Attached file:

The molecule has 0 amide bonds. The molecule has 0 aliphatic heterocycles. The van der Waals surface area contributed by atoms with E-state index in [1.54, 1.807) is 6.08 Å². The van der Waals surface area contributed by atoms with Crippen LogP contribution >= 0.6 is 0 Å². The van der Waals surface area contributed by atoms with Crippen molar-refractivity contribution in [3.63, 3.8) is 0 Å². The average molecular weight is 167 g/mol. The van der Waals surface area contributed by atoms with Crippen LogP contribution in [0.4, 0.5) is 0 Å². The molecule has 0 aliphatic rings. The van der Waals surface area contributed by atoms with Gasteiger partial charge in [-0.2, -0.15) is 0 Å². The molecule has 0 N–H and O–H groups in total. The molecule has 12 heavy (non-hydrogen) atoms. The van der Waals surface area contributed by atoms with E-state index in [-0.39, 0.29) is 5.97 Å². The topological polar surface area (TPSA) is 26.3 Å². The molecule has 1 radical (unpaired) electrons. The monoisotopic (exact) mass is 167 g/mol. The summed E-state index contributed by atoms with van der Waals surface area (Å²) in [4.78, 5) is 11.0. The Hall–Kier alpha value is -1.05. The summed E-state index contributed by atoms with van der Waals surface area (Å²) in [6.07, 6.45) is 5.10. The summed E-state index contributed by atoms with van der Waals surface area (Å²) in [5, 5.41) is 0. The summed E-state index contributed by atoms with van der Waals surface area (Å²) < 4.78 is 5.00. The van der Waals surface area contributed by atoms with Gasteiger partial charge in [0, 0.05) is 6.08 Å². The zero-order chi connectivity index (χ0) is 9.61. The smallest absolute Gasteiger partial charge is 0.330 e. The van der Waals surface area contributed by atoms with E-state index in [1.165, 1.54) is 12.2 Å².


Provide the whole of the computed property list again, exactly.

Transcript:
The molecule has 0 amide bonds. The molecule has 0 aliphatic heterocycles. The van der Waals surface area contributed by atoms with E-state index in [1.54, 1.807) is 6.08 Å². The van der Waals surface area contributed by atoms with Crippen LogP contribution >= 0.6 is 0 Å². The van der Waals surface area contributed by atoms with Crippen molar-refractivity contribution in [3.63, 3.8) is 0 Å². The average molecular weight is 167 g/mol. The van der Waals surface area contributed by atoms with Crippen LogP contribution in [0.4, 0.5) is 0 Å². The molecule has 0 aliphatic rings. The van der Waals surface area contributed by atoms with Gasteiger partial charge in [-0.2, -0.15) is 0 Å². The molecule has 0 N–H and O–H groups in total. The molecule has 12 heavy (non-hydrogen) atoms. The van der Waals surface area contributed by atoms with E-state index in [-0.39, 0.29) is 5.97 Å². The topological polar surface area (TPSA) is 26.3 Å². The molecule has 1 radical (unpaired) electrons. The monoisotopic (exact) mass is 167 g/mol. The summed E-state index contributed by atoms with van der Waals surface area (Å²) in [4.78, 5) is 11.0. The Hall–Kier alpha value is -1.05. The summed E-state index contributed by atoms with van der Waals surface area (Å²) in [6.07, 6.45) is 5.10. The summed E-state index contributed by atoms with van der Waals surface area (Å²) in [5, 5.41) is 0. The summed E-state index contributed by atoms with van der Waals surface area (Å²) < 4.78 is 5.00. The van der Waals surface area contributed by atoms with Gasteiger partial charge in [0, 0.05) is 6.08 Å². The zero-order chi connectivity index (χ0) is 9.61. The smallest absolute Gasteiger partial charge is 0.330 e. The van der Waals surface area contributed by atoms with E-state index in [1.165, 1.54) is 12.2 Å².